President of opposition United Democratic Front (UDF) Atupele Muluzi is setting the record straight regarding misconceptions reported by media outlets about national-wide demonstration in protest against President Joyce Banda’s administration failure to address current economic challenges.
Atupele, UDF presidential candidate in 2014 elections, was quoted by Daily Times on Thursday that he is throwing his weight behind the demonstrations slated for January.
Asked by Nyasa Times to clarify what he meant by backing the demonstration, the young Muluzi said he had told the paper clearly that demonstration is a constitutional right that is an entitlement of every citizen, but pointed out that his statement does not mean he or the UDF party is encouraging people to go on the streets.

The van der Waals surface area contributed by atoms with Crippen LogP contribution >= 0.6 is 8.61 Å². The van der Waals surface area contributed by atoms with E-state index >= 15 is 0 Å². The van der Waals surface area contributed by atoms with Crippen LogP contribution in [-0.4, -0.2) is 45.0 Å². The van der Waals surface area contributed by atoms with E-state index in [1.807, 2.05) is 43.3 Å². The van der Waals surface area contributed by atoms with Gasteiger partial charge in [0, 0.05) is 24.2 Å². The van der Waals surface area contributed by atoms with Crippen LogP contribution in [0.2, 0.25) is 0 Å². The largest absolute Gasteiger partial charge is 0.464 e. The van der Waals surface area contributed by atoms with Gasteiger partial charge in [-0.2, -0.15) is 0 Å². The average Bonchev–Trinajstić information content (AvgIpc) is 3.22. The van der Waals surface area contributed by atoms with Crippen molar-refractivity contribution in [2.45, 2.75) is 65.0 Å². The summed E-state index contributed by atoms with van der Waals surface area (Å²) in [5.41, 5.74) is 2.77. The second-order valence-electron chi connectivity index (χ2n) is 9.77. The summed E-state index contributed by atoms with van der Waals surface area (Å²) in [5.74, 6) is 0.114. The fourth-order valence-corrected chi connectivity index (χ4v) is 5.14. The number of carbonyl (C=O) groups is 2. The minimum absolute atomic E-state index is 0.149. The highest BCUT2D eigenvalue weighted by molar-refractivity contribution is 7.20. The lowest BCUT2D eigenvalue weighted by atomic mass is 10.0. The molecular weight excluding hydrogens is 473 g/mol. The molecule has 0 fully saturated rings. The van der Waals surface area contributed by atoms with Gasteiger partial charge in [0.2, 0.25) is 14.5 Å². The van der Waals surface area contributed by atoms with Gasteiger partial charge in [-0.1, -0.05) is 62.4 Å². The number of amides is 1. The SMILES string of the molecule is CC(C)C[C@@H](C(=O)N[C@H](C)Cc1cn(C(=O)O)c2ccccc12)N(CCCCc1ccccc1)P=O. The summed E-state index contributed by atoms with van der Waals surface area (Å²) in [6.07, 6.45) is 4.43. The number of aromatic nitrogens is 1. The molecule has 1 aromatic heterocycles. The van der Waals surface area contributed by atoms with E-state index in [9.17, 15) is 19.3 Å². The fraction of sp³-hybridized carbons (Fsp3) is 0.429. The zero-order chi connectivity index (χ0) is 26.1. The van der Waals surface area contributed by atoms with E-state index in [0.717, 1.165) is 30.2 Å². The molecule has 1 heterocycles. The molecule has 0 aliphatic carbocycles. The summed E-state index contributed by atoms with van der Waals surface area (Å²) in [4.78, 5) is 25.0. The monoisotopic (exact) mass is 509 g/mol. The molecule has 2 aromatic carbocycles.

“UDF has not taken position on the demonstrations,” he said.
He said the party still supports the principles of the right to demonstrate but said it “did not reflect on the current administration.”
Atupele said citizens have a right to demonstrate but cautioned that they should follow a due process.
“Citizenly responsiveness is vital part of democratic process, furthermore it is always important for there to be an avenue for the citizenry to voice out their grievances in a peaceful and orderly manner,” he said.
“The right to demonstrate does not mean that there has to be violence. There has to be peace, law and order. That is a reflection of true democratic society,” he said.
“The position of UDF should be seen as advocating or supporting anything unlawful but it must be seen in context of its core principles of democratic engagement and the participation of all its citizens,” said the UDF president.
Atupele was Economic Planning and Development Minister in Banda’s ‘inclusive’ government until last month when he resigned citing issues of principle.
Meanwhile, renowned gender activist Seodi White says President Joyce Banda should be the last person to deny people the right to demonstrate.
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